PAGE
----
Early in 1859 Stafford left for England to discuss plans for a Panama mail service and for military settlements in New Zealand. These came to nothing, but he established a London agency under John Morrison. He also averted possible disallowance of the Waste Lands Act passed in 1858. Stafford's wife had died in 1857. Whilst in England he married, on 5 December 1859, Mary, daughter of the Hon. T. H. Bartley, Speaker of the Legislative Council.
Stafford returned to New Zealand in January 1860. In his absence the Governor, on the prompting of Donald McLean, had accepted the offer of Teira to sell a block of land at Waitara. He assumed responsibility for the policy, however, by taking part in the Executive Council decision of 25 January 1860 to proceed with the survey of the land, which led directly to the outbreak of the Taranaki War. Later he seems to have doubted whether the policy was wise, but he stoutly and successfully defended it against attack in the Assembly of 1860. After a general election, however, when the war had died down, the new House on 5 July 1861 carried by one vote a motion of no confidence moved by Fox, and Stafford resigned. He had not been personally popular, but his five-year tenure of office so soon after the introduction of responsible government had built up the strength of the Central Government, tended to crystallise parties, and thus given some stability to colonial politics.
In opposition Stafford seemed apathetic. He virtually handed over the leadership of the party to Richmond. When Fox's Ministry was defeated on 28 July 1862, he declined to take office. This possibility was again canvassed after the outbreak of the Waikato War in 1863, but without result. In the session of 1865, however, he was inclined to be critical of the “self-reliant” Ministry of his former colleague Weld. The provincialists thought that the finances of the provinces would be jeopardised by the budget proposals of Fitz-herbert; and on 11 October a critical motion of Vogel was lost only on the Speaker's casting vote. Weld, who was in poor health, thereupon resigned. Stafford was no provincialist, but he had a reputation for economical administration and he agreed to form a ministry. He could get no colleagues of standing to join him, but he held the fort until a new assembly met in July 1866. Its first important business was to dispose of the question of “separation”, which had won much support in Auckland after the removal of the seat of government, and in Otago. Stafford's devastating criticism of a motion moved on 24 July by Whitaker, Superintendent of Auckland, and supported by T. Dick, Superintendent of Otago, exposed the inconsistencies of the scheme and ensured its defeat by a substantial majority. On 15 August, however, after its budget had incurred severe criticism, the Ministry was defeated on a motion of no confidence by 47 to 14. The mover, W. S. Moorhouse, avowed his object to be the reconstruction of the Ministry under the same head. Stafford secured the support of three of Weld's colleagues, Fitzherbert, J. C. Richmond, and J. L. C. Richardson, and of J. Hall, thereby greatly strengthening his Ministry.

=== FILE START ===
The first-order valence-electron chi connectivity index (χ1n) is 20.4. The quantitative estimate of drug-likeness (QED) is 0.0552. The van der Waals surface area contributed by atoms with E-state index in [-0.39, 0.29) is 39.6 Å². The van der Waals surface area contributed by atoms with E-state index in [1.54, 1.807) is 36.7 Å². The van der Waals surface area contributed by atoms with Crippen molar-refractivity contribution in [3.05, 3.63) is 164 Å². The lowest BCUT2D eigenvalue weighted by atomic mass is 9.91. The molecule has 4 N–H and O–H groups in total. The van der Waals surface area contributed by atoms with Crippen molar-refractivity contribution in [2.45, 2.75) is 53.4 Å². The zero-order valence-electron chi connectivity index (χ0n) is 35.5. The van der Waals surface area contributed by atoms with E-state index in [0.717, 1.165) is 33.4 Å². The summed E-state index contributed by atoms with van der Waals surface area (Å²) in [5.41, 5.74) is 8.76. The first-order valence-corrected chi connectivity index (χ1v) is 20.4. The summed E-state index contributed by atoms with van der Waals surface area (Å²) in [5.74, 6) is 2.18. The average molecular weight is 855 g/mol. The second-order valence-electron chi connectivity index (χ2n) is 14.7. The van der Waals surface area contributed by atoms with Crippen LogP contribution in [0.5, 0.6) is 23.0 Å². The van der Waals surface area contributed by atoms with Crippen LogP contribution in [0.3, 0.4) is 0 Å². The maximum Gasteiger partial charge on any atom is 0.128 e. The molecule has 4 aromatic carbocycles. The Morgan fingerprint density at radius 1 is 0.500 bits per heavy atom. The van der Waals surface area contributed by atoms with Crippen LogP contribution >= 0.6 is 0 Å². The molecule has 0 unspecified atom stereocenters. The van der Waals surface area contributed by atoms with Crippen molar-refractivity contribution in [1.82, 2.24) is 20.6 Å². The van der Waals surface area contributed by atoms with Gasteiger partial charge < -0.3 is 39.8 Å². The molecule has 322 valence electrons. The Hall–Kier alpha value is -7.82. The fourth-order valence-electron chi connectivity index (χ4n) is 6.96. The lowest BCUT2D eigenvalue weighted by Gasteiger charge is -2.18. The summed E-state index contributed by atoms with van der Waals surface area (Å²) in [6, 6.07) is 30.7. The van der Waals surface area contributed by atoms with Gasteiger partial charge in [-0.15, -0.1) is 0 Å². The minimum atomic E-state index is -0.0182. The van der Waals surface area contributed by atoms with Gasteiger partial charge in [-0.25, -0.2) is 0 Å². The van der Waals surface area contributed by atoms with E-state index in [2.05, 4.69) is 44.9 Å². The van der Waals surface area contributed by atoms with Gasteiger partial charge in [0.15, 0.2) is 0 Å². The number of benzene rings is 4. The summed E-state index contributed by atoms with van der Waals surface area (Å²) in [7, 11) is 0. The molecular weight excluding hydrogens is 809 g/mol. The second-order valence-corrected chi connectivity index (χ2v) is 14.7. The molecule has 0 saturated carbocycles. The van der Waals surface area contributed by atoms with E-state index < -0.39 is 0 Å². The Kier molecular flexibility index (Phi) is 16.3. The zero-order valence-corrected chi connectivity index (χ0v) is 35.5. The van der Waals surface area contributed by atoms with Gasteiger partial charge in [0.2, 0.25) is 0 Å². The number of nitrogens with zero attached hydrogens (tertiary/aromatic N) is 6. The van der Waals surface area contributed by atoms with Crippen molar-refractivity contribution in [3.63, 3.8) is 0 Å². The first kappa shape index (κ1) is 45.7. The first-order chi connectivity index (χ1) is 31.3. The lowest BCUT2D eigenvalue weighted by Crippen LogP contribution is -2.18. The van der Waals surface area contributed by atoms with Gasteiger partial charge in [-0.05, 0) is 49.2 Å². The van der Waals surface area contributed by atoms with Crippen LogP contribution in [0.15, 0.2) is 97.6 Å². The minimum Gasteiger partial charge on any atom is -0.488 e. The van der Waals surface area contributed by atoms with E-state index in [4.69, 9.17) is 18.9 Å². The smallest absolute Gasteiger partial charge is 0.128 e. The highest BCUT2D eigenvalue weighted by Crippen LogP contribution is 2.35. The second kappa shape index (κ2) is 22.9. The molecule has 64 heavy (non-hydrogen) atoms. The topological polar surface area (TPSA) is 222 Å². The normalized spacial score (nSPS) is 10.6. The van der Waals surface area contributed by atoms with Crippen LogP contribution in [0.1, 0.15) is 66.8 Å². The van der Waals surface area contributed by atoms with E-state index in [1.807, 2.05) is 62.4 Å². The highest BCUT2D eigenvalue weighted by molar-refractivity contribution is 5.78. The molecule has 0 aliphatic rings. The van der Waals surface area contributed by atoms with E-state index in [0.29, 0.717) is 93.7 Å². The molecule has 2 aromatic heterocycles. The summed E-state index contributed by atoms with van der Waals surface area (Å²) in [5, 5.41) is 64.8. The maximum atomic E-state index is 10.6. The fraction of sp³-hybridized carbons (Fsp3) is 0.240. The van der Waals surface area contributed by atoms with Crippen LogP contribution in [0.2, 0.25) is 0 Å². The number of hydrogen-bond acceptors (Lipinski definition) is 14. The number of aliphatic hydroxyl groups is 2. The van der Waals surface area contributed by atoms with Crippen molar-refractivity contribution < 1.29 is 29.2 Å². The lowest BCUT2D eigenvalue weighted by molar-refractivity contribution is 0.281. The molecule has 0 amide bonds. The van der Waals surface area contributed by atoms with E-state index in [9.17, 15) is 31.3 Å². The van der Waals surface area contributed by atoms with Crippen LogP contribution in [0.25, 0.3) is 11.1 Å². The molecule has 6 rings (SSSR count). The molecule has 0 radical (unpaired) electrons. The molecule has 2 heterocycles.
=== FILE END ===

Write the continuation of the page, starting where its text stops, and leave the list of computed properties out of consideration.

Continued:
The financial policy of Fitzherbert, formulated in his budget of 1867, was bold and successful. He reorganised the financial relations of the colony and the provinces and consolidated the colonial and provincial loans. But Stafford's old antagonism to the provinces was soon in evidence. The Ministry clashed with Otago over its refusal to make the customary delegation of powers under the Gold-fields Acts to Macandrew as Superintendent. It formed the West Coast goldfields into the County of Westland, independent of Canterbury. It supported and carried a measure to give the Timaru district a Board of Works with a specified portion of the Canterbury loan and land revenue to spend. A more ambitious proposal of 1868 to create throughout the colony a system of road boards whose chairmen, with those of municipalities, might eventually take the place of the provincial councils, failed. Hall, bringing in the budget in Fitzherbert's absence in 1868, proposed fixed payments to the provinces, to which Nelson so strongly objected that Stafford was called on to resign his seat. He was at once elected unopposed for Timaru.